Family Vacations to Salt Lake City, Utah

Salt Lake City, Utah
Salt Lake City, Utah (PhotoDisc)

Salt Lake City Highlights

  • Tour historic Temple Square and hear the Mormon Tabernacle Choir.
  • Design a web page and animate your own film at Discovery Gateway.
  • Travel through space at the Clark Planetarium.
  • Float in the Great Salt Lake.
  • Ski, hike, bike, and enjoy the scenery at four area ski resorts.
  • Zoom down the world's steepest zipline at speeds of up to 50 mph.

Located in northern Utah at the base of the adventure-filled Wasatch Mountains, Salt Lake City has a spectacular setting and family-friendly lifestyle that make it a welcoming spot for adults and kids. Settled in 1847 by Mormon pioneers, the city takes its name from the close-by Great Salt Lake that features white-sand beaches, pink-streaked sunsets, and many species of migratory birds.

Ten-acre Temple Square include monuments, gardens, visitor centers, and historic buildings, most notably the Mormon Temple with its soaring spires and the Tabernacle, a 6,500-seat concert hall. While only the Mormon faithful may enter the Temple, visitors traditionally are welcomed at the Tabernacle, undergoing renovations for a late 2006 re-opening. You can still stop by to hear a rehearsal (Thursday evenings) or broadcast (Sunday mornings) of the world-renowned Mormon Tabernacle Choir in the facility's Conference Center.

Songsters of a different variety—birds, more than 400 of them—inhabit Liberty Park's Tracy Aviary, one of whose newest exhibits, Destination Argentina, showcases red-crested cardinals, noisy monk parakeets, and curious cuckoos.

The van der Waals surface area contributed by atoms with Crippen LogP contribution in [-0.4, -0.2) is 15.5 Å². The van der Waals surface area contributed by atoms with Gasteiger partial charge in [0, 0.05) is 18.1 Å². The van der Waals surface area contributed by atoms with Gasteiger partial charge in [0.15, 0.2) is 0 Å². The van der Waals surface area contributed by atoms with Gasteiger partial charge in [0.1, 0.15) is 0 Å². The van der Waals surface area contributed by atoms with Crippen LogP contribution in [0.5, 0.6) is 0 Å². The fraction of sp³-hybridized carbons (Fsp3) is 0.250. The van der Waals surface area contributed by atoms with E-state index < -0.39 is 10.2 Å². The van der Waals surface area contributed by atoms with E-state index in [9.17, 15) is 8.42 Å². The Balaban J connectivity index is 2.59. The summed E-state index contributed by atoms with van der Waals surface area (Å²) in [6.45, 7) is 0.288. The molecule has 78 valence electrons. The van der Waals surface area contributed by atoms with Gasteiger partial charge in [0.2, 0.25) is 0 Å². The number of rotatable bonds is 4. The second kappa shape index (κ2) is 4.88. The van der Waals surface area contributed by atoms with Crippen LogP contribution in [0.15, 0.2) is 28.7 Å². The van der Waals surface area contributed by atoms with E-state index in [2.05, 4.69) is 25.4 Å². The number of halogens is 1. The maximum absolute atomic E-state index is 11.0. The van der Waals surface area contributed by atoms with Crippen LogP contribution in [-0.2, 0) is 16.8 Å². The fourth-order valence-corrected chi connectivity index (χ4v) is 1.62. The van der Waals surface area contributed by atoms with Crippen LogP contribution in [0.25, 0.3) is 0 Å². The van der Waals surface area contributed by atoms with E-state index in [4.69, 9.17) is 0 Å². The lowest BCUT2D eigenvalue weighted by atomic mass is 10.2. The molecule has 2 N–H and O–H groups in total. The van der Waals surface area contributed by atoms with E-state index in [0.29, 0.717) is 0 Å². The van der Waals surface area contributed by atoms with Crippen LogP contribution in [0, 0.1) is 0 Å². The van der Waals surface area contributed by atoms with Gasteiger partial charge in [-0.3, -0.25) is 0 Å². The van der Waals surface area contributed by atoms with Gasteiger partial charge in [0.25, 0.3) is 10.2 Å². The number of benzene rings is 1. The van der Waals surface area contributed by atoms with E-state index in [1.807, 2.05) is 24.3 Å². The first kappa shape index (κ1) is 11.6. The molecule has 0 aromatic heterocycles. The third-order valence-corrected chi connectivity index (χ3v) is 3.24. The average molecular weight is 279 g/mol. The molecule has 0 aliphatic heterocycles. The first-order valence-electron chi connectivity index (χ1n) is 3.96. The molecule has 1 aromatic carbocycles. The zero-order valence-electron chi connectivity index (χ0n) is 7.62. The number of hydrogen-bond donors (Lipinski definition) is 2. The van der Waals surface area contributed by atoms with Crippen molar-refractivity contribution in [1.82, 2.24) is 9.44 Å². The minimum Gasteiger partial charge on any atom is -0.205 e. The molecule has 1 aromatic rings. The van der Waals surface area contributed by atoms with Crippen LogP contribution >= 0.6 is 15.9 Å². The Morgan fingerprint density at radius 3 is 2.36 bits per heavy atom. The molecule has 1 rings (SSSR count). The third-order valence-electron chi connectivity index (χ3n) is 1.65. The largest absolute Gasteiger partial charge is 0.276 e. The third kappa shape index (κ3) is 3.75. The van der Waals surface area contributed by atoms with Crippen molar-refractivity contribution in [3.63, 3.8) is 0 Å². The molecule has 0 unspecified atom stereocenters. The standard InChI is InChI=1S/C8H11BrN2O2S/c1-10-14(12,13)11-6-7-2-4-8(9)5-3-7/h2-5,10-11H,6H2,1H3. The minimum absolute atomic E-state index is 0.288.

At the Clark Planetarium's IMAX and Star theaters, take a 3-D flight through space or catch the digitalized, high-resolution "Cosmic Concert Light Shows," complete with a 12,000-watt sound system and lasers.

In September 2006, the hands-on Children's Museum of Utah will be renamed Discovery Gateway and move to a new building with almost five times more space. Popular current exhibits will be joined by activities designed for older children and teens, such as the Story Factory where visitors can design web pages and animate a film.

You can float in the sticky waters of the Great Salt Lake, but be sure to wear goggles to protect your eyes from the salinity. Sixteen miles west of the city, Saltair Beach State Park, one of the most accessible points on the lake, has white-sand beaches and paddleboats. Antelope Island, another state park, also has beaches, trails, and its annual bison roundup each November.

The Salt Lake area is a skier's paradise (as viewers of the 2002 Winter Olympics will recall). Alta, Brighton, Snowbird, and Solitude are within an hour's drive of downtown, making SLC one of the world's top skiing gateways. In warmer weather, take to the repurposed ski trails by foot or mountain bike. Float aloft in one of Morning Star Balloons' hot-air rides at Park City, or for a splendid view of Heber Valley and Big and Little Cottonwood canyons, take Snowbird's Aerial Tram to the summit of 11,000-foot Hidden Peak. At the Utah Olympic Park in Park City, a 45-minute drive from SLC, zoom down the steep grade of the K120 ski-jump hill at 50 mph on what's touted as the world's steepest zipline. Would-be Olympians ages eight to 14 can try nine Olympic sports, including ice hockey, bobsledding, and curling at multi-day summer camps.

Tips: The Visit Salt Lake Connect Pass ( gets you into your choice of five of 12 participating attractions, including the Children's Museum of Utah and Snowbird's Aerial Tram.

Recommended Side Trips: Wasatch Mountains ski areas, Logan, Ogden's resident family expert Candyce Stapen has written the book on family travel, having authored some 1,400 travel articles and 27 books, 26 of them on family travel. She is the winner of the 2004 "Caribbean Travel Writer of the Year for North America" award and a three-time winner of the Society of American Travel Writers' Lowell Thomas Travel Journalism award. Her articles have appeared in publications including Nick Jr , FamilyFun , Parents , Better Homes & Gardens , Conde Nast Traveler , National Geographic Traveler , and the Family Travel Network , among others. Her book, the National Geographic Guide to Caribbean Family Vacations is available from

Published: 3 Oct 2007 | Last Updated: 17 Aug 2012
Details mentioned in this article were accurate at the time of publication


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